Pat Metheny: From His Place Page 2

Micallef: Instruments always sound great on your records; the music has a consistently deep and wide soundstage. You must be demanding as to final product.

Metheny: My main role is as a bandleader. To the degree that the result is what it is, whatever it takes, however that shows up, that is the one consistent thing across everything. The bandleader thing includes who's going to master the record, where it's going to get pressed. I'm extremely hands-on with every single thing, to the point where there's that fine line between whatever that is and flat-out mental illness! I'm somewhere right on that line. You can get plenty of people to vouch for that, on either side.

Micallef: From This Place is your first small group record since 2014's Kin. How did the album come about?

Metheny: Originally, I had this idea of going out and playing the old tunes. Then 40 gigs turned into 300 concerts. There was no point of playing the older tunes in the studio. It became the perfect chance to do what Ron Carter explained to me that Miles Davis did, which is, Miles would never let the '60s quintet play "ESP" or "Nefertiti" or anything live. They kept playing "All Blues," "Autumn Leaves," "Walkin'," and "Joshua," that same set for five years while they were making these incredible records. Ron said Miles's thing was that he "wanted us to develop the code on the standard tunes. So that then we could apply that code to the new tunes, fresh in the studio." I got a light bulb moment. I wrote all this music and didn't show it to them except for a couple of tunes.


Micallef: How was From This Place recorded?

Metheny: We took a whole day for each tune, making adjustments and doing all the things that you can do in a recording studio with a new piece of music. I realized that it wasn't really a quartet record that I wanted to do, and I thought about how CTI records were made. On those CTI records by Wes Montgomery or Hubert Laws, they would do a small group session and leave open a bunch of sections. Later, the arranger would add orchestrations to those sections.

Don Sebesky did something that I always thought was supercool, almost avant-garde, which has gotten kind of lost, by taking elements of what went down at the basic tracking session and expanding on it with orchestration. It's such a cool idea. So, I explained to the group, "We're going to add stuff and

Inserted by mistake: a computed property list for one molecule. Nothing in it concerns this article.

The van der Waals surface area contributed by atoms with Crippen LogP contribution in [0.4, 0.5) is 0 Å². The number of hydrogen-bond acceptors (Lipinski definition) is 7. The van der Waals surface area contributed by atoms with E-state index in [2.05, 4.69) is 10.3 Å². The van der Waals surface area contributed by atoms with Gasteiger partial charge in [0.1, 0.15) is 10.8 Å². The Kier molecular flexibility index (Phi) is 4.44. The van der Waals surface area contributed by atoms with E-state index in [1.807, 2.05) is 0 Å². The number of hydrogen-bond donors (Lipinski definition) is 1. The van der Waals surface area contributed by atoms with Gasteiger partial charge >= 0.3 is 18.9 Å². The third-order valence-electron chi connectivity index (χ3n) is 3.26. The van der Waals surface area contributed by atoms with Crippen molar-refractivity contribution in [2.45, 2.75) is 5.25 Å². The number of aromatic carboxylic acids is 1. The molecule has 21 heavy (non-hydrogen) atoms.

I don't know exactly what it's going to be, but in this section, for example, there's going to be something so leave space." There were periods where we recorded the music and then went on the road for months. We'd return and I'd have a few months to edit. Then I brought in Alan Broadbent and Gil Goldstein to score string parts, and I did a couple as well.

Micallef: Did Lyle Mays pass during the recording of From This Place?

Metheny: By the time Lyle had passed, both records were completed. There's so many people: Jaco [Pastorius], Charlie Haden, Michael Brecker. So many of my super best friends, they're beyond people that I've been on the bandstand with. It's hard for me to even know what response to give to anything. I don't know what to say.


(L-R) Matthew Greif, John Dearman, William Kanengiser of the LAGQ, with Pat Metheny, seated.

Micallef: Road to the Sun: What inspired you to write the guitar pieces for the Los Angeles Guitar Quartet?

Metheny: The place the LA Guitar Quartet has in the community is really unique. It's a little bit like what the Kronos Quartet is to string quartets in the sense that it's an ensemble that has significantly enhanced the awareness of composers by inviting them to write music for them. They get such an interesting, rich sound that allows all kinds of possibilities in terms of counterpoint and so forth. The LA Guitar Quartet asked me to write something for them. With classical guys, you must tell them every single note. It's not like where I can hire Brad Mehldau and Kenny Garrett and a rhythm section and give them four chords and we make a symphony for 45 minutes. Classical musicians need notes.